Wood working is another hobby. He has a large wood working shop in a former garage in his backyard. And a wood working area in the basement for use during the winter.
“My dad was a finish cabinet carpenter and my grandfather was a carpenter, so I come to it naturally,” he says. “I worked with my dad when I was in high school and college at St. John’s.”
Joe has made cabinets for several area museums, and pieces of furniture and other wood items.
He also loves to sing. He and Dick Miller, of Winnebago, have done a lot of singing at nursing homes, events in Winnebago and Blue Earth, and some other special occasions.
“My father was an accomplished musician, played the sax and sang,” Joe explains. “My brother Tom plays oboe and played with the St. Paul Chamber Orchestra, my brother Larry played bassoon and was in music education and my sister Mary Beth was a pianist.”
While Joe is an accomplished singer, he says he doesn’t play any instrument.
“My dad tried to get me to play the sax, like him,” he says. “But I offered to mow the lawn instead and he let me off the hook.”
Joe sang with groups in high school and college and did a tour of Europe with his college singing group.
Another lifelong hobby has been hunting and fishing.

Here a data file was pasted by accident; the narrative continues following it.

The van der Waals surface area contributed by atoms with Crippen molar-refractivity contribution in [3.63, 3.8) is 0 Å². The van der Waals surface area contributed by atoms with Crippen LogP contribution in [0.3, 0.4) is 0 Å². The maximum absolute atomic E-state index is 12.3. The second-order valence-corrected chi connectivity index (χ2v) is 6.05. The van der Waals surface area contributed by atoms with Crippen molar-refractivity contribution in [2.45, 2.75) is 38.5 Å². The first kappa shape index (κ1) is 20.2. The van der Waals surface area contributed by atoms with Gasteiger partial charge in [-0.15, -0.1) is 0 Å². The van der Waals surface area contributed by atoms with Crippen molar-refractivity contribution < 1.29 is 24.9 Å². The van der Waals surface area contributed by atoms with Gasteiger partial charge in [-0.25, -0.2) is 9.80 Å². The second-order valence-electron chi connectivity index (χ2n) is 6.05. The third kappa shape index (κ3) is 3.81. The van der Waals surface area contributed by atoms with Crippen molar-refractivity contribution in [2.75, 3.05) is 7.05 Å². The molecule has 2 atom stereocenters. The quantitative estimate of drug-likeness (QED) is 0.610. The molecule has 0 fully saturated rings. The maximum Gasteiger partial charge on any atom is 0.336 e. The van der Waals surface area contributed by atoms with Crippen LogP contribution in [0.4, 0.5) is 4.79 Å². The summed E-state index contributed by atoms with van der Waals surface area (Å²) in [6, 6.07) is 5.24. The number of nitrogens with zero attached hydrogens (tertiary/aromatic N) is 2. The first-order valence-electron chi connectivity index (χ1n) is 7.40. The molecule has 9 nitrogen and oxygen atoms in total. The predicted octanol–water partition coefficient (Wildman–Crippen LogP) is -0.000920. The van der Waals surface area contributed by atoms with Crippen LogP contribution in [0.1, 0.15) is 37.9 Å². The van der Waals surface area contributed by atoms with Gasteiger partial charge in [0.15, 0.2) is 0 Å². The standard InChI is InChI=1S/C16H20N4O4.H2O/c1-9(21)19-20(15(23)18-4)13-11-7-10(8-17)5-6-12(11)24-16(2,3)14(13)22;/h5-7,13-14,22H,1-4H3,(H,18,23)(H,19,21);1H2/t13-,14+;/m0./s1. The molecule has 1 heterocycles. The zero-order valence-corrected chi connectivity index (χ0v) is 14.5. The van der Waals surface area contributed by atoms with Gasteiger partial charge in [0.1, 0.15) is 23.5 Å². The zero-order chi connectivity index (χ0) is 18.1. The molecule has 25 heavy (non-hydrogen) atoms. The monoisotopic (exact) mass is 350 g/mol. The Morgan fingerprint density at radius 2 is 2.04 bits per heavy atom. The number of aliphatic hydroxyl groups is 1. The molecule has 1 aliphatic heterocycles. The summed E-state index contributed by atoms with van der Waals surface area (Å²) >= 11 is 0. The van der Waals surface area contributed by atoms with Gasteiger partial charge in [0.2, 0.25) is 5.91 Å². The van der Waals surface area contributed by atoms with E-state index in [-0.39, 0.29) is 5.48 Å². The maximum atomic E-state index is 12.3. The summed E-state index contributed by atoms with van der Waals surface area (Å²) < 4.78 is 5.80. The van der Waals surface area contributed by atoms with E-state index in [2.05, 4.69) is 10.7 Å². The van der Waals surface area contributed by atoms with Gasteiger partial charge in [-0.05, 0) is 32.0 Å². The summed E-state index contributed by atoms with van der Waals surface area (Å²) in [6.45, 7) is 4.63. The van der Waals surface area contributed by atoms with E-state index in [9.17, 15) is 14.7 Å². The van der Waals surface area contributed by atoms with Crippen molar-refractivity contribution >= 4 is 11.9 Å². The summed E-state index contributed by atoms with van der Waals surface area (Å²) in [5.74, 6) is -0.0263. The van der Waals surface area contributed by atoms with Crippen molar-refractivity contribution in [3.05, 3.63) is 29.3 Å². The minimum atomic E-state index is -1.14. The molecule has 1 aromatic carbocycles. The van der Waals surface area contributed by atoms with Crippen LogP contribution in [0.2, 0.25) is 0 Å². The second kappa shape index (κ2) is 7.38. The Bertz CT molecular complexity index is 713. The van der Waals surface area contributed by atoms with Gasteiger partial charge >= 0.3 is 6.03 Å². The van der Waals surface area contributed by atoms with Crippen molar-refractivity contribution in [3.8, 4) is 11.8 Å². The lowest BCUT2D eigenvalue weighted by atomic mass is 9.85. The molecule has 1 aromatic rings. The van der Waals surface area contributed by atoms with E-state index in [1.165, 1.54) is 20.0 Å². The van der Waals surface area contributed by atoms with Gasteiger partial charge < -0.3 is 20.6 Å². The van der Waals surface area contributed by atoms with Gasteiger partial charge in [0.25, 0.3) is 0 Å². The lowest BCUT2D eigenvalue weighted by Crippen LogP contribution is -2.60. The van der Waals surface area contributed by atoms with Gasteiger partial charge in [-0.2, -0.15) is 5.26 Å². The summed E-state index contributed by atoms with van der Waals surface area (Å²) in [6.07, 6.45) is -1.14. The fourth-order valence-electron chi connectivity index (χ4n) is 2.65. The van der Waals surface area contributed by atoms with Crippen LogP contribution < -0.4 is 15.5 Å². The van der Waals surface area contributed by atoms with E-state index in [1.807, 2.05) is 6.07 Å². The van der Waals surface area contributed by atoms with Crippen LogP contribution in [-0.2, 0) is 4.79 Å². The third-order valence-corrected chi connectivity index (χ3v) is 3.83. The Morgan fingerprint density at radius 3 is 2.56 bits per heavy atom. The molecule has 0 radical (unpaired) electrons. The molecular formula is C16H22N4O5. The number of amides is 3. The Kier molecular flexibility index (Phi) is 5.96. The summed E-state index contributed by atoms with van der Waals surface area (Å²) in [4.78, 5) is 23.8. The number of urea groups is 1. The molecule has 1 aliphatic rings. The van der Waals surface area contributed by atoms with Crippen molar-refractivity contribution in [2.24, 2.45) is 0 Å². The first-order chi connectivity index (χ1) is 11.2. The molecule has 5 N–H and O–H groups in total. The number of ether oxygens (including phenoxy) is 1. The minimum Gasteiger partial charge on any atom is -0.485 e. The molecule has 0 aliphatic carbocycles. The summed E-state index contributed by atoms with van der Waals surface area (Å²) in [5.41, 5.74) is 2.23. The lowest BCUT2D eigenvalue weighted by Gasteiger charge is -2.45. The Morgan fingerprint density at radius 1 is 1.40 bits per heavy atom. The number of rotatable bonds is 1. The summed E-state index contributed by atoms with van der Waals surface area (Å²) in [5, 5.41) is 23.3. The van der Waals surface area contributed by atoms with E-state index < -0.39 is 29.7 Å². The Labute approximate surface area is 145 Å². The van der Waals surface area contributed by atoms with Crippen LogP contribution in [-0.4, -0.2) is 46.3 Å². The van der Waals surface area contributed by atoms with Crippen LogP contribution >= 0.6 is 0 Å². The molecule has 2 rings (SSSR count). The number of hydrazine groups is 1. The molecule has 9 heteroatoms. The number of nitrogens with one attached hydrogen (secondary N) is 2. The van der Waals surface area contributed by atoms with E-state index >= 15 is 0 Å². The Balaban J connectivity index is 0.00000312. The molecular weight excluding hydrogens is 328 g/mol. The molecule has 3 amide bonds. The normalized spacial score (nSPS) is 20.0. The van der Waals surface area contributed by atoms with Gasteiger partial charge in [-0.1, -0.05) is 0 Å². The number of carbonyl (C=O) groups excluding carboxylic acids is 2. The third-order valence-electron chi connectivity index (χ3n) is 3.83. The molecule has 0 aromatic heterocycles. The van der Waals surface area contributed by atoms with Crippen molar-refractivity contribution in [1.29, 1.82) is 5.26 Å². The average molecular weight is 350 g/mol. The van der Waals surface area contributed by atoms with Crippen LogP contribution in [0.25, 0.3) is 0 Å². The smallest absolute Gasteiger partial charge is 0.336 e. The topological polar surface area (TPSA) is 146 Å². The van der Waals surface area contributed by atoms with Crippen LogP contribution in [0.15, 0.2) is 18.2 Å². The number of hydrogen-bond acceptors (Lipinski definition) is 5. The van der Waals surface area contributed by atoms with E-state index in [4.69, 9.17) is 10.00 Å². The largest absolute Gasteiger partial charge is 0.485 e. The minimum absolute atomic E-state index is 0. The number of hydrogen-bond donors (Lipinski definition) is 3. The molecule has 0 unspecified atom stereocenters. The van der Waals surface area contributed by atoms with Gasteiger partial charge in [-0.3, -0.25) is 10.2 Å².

“It has always been a big part of my life,” Joe says. “Now it is more being a naturalist and hiking in the woods. We have also made several trips to the Boundary Waters Canoe Area.”
In his “spare” time, Joe is also the Blue Earth Lions Club treasurer and has been for years, on his church council, and was on the local school board for nine years back in the day when the BEA District was first consolidating.
Kay has been a member of the Mitchell-Chautauqua Club for 30 years, and is a member of the PEO (Professional Educators Organization), has a degree in home ec and in art, and is an avid reader.
The Tempel’s other favorite hobby is traveling together. They have been on trips to Europe, where Joe goes on biking trips with an organized group and Kay travels in the support van.
“We have been to France, Germany, Ireland,” Kay says. “They have been wonderful trips.”
Together, the couple loves to play board games, including their favorite, Rummikub. They have been known to clear the supper dishes off the table and bring out a board game to play after dinner.
And, of course, like just about every retired couple, one of their favorite activities is spending time with their family, including their 13 grandchildren and one great-grandchild.
“We love spending time together,” Kay says. “Joe retired in 2006, nearly 15 years ago, and we have been together a lot since then and we love it.”
Kay looks at Joe and has nothing but loving words to say about her husband.
“He is a kind, gentle man,” Kay says. “He is not a big talker, but he is sure a good listener.”
She adds that they have had their share of struggles over the years, like most couples have.
Their oldest daughter was killed in a tragic car accident, and their house burned down a few years ago. Kay has had quite a few health issues over the years; many are due to the fact she was a victim of polio as a child.
But, through it all, they have had each other.
“Joe has always been there for me, one step ahead of me,” she says. “He can look me in the eye and say everything is going to be OK, and I know it will be.”